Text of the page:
With state draws coming to a close across the west (I know we’ve got a couple more to go) it’s very common to hear friends, coworkers, and even strangers shout with joy, or moan and complain about their personal draw results. Many of us have been in both of those situations, if you haven’t — either you don’t apply for Limited or Controlled Hunts, or you are full of crap.
Take this year for example — I pulled a Elk tag out of the hat in Utah. Well, I might not say it was out of the hat because I fully expected to draw when comparing and examining application trends and bonus points over the past 5 years. When comparing draw results with buddies I got mixed responses. I heard everything from “That’s so awesome! Can I come?!” to “You suck, I hate you. I have been putting in for 40 years and still haven’t drawn!” (okay not fourty but you get the point). Personally I find this very interesting, and can tell which of my friends understand the drawing process. This tag was not a suprise to me at all because I knew I would draw with the points that I had. I was expecting to be in the max point pool and have upwards of an 80% chance of drawing it –comparing to the last few years.
On the other hand, my Dad drew a Wyoming moose tag. He also had one 5 years ago. In Wyoming you have to wait 5 years to apply again after you drew. So he had no points, he beat the odds – which happens. So of course I was right there saying “You suck, I hate you. Blah Blah Blah.” Actually I’m super excited for him and hope he kills a great one. (just not as big as my shiras, ha ha)
So why not research and know when you can expect to draw. I typically compile a 5 year list of what hunts I want to do and with a little research, I know I can do them – either by building enough points until my odds are 100% – or getting lucky and drawing before that.
This may be a little too late this year but I wanted to share a few FREE resources I use to keep myself informed on my odds for upcoming hunts.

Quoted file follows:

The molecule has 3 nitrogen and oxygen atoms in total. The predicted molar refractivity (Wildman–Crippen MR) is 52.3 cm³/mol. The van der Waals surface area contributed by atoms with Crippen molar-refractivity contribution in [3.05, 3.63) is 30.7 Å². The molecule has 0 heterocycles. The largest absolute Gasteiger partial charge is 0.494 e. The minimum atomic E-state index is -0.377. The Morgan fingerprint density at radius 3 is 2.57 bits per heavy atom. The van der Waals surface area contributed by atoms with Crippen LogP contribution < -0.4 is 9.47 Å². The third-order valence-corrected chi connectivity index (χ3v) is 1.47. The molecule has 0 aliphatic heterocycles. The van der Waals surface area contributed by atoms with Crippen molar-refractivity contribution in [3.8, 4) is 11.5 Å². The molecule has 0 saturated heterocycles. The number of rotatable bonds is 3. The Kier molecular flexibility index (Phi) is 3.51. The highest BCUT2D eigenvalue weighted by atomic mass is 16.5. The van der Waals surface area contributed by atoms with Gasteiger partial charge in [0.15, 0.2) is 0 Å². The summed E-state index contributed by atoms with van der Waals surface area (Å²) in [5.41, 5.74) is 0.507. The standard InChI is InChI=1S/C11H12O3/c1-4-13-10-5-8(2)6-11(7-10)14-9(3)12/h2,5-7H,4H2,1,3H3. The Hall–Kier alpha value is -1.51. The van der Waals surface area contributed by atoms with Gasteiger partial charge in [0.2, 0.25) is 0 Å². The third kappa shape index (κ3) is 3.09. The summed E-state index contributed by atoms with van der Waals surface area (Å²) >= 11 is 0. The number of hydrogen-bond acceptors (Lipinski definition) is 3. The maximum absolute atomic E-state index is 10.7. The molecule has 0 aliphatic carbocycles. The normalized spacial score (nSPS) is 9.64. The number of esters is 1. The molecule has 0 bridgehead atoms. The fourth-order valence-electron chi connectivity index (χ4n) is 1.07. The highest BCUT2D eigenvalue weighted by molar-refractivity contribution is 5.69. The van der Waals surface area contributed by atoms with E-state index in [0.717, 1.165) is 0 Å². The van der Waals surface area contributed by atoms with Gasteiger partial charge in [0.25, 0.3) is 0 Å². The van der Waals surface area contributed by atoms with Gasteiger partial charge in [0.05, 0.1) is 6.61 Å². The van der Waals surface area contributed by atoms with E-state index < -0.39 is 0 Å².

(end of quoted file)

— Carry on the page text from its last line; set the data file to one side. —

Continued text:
1. www.hunterstrailhead.com: Hunter’s Trailhead has developed an application that provides application and license draw statistics for most western states. Every year these statistics are updates as made available by State Wildlife Management Agencies. While Hunter’s Trailhead does have a membership fee to gain full access – they have plenty of information available for any hunter to see their odds. I have compared their numbers to the raw data and think they are very close. While they don’t show who actually drew and what the actual results were for each point pool, they do give accurate probabilities for drawing in for every unit, species, and number of points you may be interested in viewing.
2. State Wildlife Agency Websites: Almost all states publish draw and application result statistics. These vary from state to state, but you can get a good idea of where you stand “odds wise” by checking these out and becoming a little more familiar with them. Most states have this information available for the past few years. By looking at consecutive years over a 3+ year span you can start to understand the trending and point creep.
A great example of this is Wyoming. Their non-resident preference point system for elk, deer, and antelope is not that old (6 years). I got into the point game one year too late. So with one less than max points, it looks like I have a decent (25%+) chance at some of the premier units in the state next year. By looking back a few years I can realize that I am still several years out from even being in the max point pool. This is referred to as “point creep” and should be looked into for any unit you are applying for.
3. HuntAddicts.com: Of course I have to give myself a plug. Take some time to check out our Hunt Info section. While I’m working on adding more states as time allows – I try to explain each state’s point system, application deadlines, license fees, and even publish picks for the top units from each state. I hope to have at least 3 more states added by the end of the year. Comment below if there is a state you would like to see covered here.
4. Online Forums: Online hunting forums can be very beneficial, but not always. Some folks are very willing to share information – especially for hunts that they may never hunt again. General season or easy to draw units are a different story and this information is much more guarded. Don’t get frustrated with stupid responses as you are bound to get them, and use the “Private Message” feature to discuss specific areas with other hunters.
5. Check your own Notes: This step implies that you have made notes along the way. Over the years you should be able to look back and understand application trends, drawing percentages, and point creep, to be able to have realistic expectations of what your odds will be for any given year. Remember that application numbers can shift year to yeaer — sometimes drastically. There are a lot of sources of information out there and a few big magazines who make big money from telling hunters where to apply. This “hot-spotting” can result in big shifts in application numbers. Easy to draw areas that have great hunting can become difficult to draw overnight if word gets out.
I hope luck has gone your way this year and you have at least one great tag in your pocket. Be sure to send in your field photos!